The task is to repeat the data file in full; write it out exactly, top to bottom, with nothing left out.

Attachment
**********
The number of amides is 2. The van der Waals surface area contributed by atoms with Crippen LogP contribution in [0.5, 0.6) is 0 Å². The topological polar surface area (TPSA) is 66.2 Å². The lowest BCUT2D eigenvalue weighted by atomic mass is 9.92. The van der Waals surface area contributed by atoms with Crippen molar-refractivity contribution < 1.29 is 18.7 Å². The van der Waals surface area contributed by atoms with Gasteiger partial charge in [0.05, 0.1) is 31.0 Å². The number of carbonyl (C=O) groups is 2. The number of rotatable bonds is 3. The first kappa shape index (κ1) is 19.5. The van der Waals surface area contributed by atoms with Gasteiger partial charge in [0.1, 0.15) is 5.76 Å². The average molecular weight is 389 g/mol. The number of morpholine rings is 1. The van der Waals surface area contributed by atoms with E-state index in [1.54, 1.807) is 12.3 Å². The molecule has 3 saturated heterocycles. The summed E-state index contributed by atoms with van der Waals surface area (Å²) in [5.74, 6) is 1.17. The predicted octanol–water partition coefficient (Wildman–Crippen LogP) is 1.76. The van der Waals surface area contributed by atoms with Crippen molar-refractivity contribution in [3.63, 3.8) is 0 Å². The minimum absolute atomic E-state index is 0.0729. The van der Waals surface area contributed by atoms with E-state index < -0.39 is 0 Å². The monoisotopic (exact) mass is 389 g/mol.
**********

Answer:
The number of amides is 2. The van der Waals surface area contributed by atoms with Crippen LogP contribution in [0.5, 0.6) is 0 Å². The topological polar surface area (TPSA) is 66.2 Å². The lowest BCUT2D eigenvalue weighted by atomic mass is 9.92. The van der Waals surface area contributed by atoms with Crippen molar-refractivity contribution < 1.29 is 18.7 Å². The van der Waals surface area contributed by atoms with Gasteiger partial charge in [0.05, 0.1) is 31.0 Å². The number of carbonyl (C=O) groups is 2. The number of rotatable bonds is 3. The first kappa shape index (κ1) is 19.5. The van der Waals surface area contributed by atoms with Gasteiger partial charge in [0.1, 0.15) is 5.76 Å². The average molecular weight is 389 g/mol. The number of morpholine rings is 1. The van der Waals surface area contributed by atoms with E-state index in [1.54, 1.807) is 12.3 Å². The molecule has 3 saturated heterocycles. The summed E-state index contributed by atoms with van der Waals surface area (Å²) in [5.74, 6) is 1.17. The predicted octanol–water partition coefficient (Wildman–Crippen LogP) is 1.76. The van der Waals surface area contributed by atoms with Crippen molar-refractivity contribution in [3.63, 3.8) is 0 Å². The minimum absolute atomic E-state index is 0.0729. The van der Waals surface area contributed by atoms with E-state index < -0.39 is 0 Å². The monoisotopic (exact) mass is 389 g/mol.